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Benni McCarthy joins Women and Men Against Child Abuse (WMACA)

Posted: 25 November 2016 Time: 16:21

Benni McCarthy has joined the fight against abuse, to mark the beginning of the international ’16 Days of Activism for No Violence Against Women and Children’ campaign.

The former South Africa international striker was born and raised in the notorious, poverty-stricken Cape Flats in Cape Town, and has admitted to being in an abusive household before going on to achieve world-famous football status.

The reigning Bafana top goalscorer has teamed up with child rights group Women and Men Against Child Abuse (WMACA).

“I’d like to help change the lives of those enduring a life of abuse and encourage them to stop living in the dark,” McCarthy tells KickOff.com after announcing his partnership with WMACA on Friday.

“People need to have that awareness that abusing women and children is totally wrong! Abuse is not only physical but also mental and emotional.

“By joining forces with WMACA, I think it needs role models and personalities to reach out to people and encourage them not to fear judgement.

“Change needs to happen, and that can only come if people seek help and speak out. It’s a great support mechanism for those who are weakened by their circumstances."

The 39-year-old, who currently holds a UEFA A coaching license, has opened up about his own experiences as a child growing up in a household where abuse was a common occurrence.

“My upbringing wasn’t the easiest, and I’ve seen so many of those people in my life, so to share my story with people would perhaps give them a bit of motivation to also stand up and be counted,” he adds.

“Growing up in the Cape Flats, and any underprivileged community, alcohol abuse is the number one catalyst for abuse and that’s what our families have to go through.

“My dad was a heavy drinker and sometimes he would behave like a thug by beating my mom up, so I’ve witnessed abuse first hand.”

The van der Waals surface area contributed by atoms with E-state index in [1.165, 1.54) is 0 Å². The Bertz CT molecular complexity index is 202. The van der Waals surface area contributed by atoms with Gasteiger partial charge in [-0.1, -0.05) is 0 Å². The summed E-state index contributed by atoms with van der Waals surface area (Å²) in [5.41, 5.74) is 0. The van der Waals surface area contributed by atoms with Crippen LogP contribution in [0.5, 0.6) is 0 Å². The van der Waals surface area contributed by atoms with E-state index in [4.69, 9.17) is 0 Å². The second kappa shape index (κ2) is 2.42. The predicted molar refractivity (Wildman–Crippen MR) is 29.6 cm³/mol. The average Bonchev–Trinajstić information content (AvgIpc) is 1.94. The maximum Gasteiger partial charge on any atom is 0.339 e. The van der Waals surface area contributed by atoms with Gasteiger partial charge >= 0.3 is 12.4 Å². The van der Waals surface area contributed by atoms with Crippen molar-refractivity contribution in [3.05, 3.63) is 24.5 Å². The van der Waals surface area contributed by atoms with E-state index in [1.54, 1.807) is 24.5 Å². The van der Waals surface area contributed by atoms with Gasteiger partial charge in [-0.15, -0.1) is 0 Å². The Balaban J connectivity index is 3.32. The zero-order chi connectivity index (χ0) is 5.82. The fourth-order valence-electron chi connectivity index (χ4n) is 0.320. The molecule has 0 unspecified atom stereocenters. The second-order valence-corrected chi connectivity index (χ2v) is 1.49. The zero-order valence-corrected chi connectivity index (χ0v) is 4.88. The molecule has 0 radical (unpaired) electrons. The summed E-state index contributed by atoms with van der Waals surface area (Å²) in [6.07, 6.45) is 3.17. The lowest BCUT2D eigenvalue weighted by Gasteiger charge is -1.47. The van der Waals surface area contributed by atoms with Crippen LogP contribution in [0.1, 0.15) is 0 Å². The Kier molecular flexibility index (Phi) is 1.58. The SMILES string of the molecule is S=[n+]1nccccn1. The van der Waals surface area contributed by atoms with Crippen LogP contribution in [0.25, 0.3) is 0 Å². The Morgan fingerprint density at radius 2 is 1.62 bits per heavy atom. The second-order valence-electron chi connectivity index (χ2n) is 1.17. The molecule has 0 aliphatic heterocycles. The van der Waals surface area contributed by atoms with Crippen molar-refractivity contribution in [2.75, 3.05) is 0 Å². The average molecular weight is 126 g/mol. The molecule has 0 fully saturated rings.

McCarthy also speaks of the embarrassment that comes with being associated with abuse, and offers advice to children facing similar situations on how to still strive for greatness.

“Obviously, it was tough because you feel embarrassed and that leads you to withdraw from leading a normal life or childhood, and you become so scared that it might happen in public,” continues the former FC Porto star.

“Fortunately, for me, I had my football that served as the best possible distraction, so I kept myself busy on the football pitch 24/7, so I could get away from what was going on domestically.

“In the end, you just have to promise yourself that you want to make it so that you can change your family’s lives, as well as your own.

“It’s important not to be ashamed if you’re the victim – there’s nothing to be ashamed of if you’re a victim of violence or abuse. You have to be brave and strong.

“And, yes, it takes courage to speak out but it doesn’t make you any less of a woman or child if you’ve suffered.

"To share your story is the best because you get so much off your chest and it allows you to live your life and move forward in the right direction, and stops you from living in fear,” he concludes.

Article by: Chad Klate
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